‘As your hair grows, your relationship grows:’ Sixty years of hair cuts
Sixty years ago Ken Gouveia’s father said to him, “Hey come on down here, I’ve got a client for you.” That was the first time Mike Travers sat in Gouveia’s barber chair to get his haircut.
Gouveia continued to cut Travers hair every four weeks for the next sixty years, all at the Hair Center at 741 Dartmouth Street. Travers prides himself on being Gouveia’s first haircut in his professional career.
“As your hair grows, your relationship grows,” Travers said about Gouveia.
Over six decades, Gouveia has perfected his craft. Not only in providing a good, quick haircut but also in developing relationships with his clients.
“What I like to see is every time my client goes out the door — and I say client because they’re not a customer, they’re a client and a friend — they always leave with a smile,” Gouveia said.
Gouveia claims that being a barber is in his blood: his father was a barber, and his father’s father was a barber. Gouveia married his high school sweetheart, who worked in the styling salon half of the Hair Center until she died in 2020.
“You know you're going to get there, you're going to get a good product, your hair is going to get cut the way you like it and you’re going to look good,” Travers said. “You can come to this place and just relax.”
The quality of the haircut is not just one man’s opinion. On July 4, 1976, the duo won “best shaped and color beard” at a bicentennial event hosted by the DYAA.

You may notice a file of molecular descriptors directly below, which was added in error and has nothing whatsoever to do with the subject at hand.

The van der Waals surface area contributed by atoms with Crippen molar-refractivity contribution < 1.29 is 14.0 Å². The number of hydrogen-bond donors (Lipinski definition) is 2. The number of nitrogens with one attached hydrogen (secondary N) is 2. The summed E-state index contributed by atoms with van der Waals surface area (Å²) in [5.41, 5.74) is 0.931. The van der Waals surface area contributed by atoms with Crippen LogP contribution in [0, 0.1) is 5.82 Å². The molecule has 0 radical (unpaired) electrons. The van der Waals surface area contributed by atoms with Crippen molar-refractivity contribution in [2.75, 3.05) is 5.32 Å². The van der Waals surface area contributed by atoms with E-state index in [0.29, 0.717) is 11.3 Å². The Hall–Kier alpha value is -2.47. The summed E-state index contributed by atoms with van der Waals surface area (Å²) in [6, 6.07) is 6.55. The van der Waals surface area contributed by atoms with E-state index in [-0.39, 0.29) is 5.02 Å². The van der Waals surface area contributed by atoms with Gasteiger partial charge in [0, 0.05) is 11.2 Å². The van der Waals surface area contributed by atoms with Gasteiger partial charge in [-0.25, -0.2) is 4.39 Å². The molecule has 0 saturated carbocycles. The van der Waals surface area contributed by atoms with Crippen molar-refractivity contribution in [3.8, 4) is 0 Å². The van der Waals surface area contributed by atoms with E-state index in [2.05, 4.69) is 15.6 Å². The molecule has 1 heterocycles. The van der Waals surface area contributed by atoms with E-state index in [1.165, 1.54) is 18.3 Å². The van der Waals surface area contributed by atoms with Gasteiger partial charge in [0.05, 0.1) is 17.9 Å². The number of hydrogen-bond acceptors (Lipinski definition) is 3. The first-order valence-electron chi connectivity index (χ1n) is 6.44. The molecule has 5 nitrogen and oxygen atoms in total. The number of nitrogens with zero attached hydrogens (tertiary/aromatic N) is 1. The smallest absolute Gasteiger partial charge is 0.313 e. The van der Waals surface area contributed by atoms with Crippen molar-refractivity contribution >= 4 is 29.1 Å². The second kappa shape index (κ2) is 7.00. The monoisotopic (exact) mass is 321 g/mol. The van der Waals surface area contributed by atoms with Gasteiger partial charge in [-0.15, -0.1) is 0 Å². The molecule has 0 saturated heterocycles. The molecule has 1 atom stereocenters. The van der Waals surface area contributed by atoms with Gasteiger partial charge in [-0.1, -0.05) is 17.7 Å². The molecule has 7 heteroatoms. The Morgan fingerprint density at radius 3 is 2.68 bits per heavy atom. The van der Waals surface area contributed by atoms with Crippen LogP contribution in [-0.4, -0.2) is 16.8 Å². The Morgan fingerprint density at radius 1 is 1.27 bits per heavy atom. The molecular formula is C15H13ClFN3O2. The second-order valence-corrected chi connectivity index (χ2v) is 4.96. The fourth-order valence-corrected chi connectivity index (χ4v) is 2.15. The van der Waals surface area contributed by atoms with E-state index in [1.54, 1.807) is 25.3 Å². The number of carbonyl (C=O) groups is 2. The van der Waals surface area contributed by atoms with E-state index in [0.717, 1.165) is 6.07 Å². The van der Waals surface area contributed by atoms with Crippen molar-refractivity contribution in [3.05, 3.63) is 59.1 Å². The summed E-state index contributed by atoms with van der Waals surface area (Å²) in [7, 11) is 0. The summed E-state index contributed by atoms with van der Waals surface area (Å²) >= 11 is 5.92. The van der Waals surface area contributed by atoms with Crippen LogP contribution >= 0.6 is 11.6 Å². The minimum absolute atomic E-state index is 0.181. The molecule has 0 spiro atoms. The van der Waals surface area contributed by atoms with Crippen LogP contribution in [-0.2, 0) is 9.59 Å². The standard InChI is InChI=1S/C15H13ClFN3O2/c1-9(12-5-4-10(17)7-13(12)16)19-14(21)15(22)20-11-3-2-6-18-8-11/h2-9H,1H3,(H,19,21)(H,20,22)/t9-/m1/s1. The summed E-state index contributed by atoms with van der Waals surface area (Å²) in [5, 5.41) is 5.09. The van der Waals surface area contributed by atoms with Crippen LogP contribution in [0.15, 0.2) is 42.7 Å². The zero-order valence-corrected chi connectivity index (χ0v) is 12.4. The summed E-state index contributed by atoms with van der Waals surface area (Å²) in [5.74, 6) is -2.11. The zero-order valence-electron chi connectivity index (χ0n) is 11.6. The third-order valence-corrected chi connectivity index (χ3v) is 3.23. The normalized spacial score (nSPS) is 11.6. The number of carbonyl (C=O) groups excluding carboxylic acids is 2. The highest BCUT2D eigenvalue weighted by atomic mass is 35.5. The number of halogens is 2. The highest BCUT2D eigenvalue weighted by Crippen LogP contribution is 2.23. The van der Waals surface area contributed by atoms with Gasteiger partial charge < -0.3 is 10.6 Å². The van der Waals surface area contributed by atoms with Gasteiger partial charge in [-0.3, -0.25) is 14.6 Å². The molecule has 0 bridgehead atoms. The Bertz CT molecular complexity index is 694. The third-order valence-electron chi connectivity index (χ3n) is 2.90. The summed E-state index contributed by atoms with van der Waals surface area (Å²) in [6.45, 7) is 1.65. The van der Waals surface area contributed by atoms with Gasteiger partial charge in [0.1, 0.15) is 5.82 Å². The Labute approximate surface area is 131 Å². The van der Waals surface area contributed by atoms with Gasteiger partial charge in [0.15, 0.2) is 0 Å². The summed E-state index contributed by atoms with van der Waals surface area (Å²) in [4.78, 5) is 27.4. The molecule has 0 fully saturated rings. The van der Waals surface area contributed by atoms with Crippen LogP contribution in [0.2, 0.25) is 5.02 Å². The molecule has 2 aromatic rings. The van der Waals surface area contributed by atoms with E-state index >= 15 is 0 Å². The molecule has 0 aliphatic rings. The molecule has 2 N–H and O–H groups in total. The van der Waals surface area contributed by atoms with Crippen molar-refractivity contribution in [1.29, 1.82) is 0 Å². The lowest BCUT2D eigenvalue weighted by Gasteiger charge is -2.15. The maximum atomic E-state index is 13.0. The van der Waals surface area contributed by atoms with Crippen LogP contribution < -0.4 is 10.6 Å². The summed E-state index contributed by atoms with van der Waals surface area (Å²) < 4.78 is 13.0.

It was for that event that Travers grew a beard in the first place. He said he shaved it once right after his second son was born and Travers said he was unrecognizable to him and never shaved off his beard again.
“He cried and didn’t know who I was,” he said. “My wife Barbra was holding him and he looked at me and his eyes got [big] and he started crying. He didn’t want nothing to do with me, I had to grow it back.”
After Travers' son had his own son, he insisted on taking his grandson to Gouveia for his first haircut.
Gouveia admits that keeping his clients coming back for generations takes more than a good cut. There are two things he won’t talk about: politics and religion.
“I have lost a customer because of politics, that was a long time ago," Gouveia said. "So that we don’t discuss ... they have their feelings and I have mine.”
Even without those topics, Gouveia finds that he has plenty to talk about with the men in his chair. For happy and sad stories, he is there to listen and cut their hair.
“I’ve enjoyed every minute of it,” Gouveia said about his time as a barber. “If I wanted to quit today I could, but these are all my friends, they’re not clients or customers, they’re my friends.”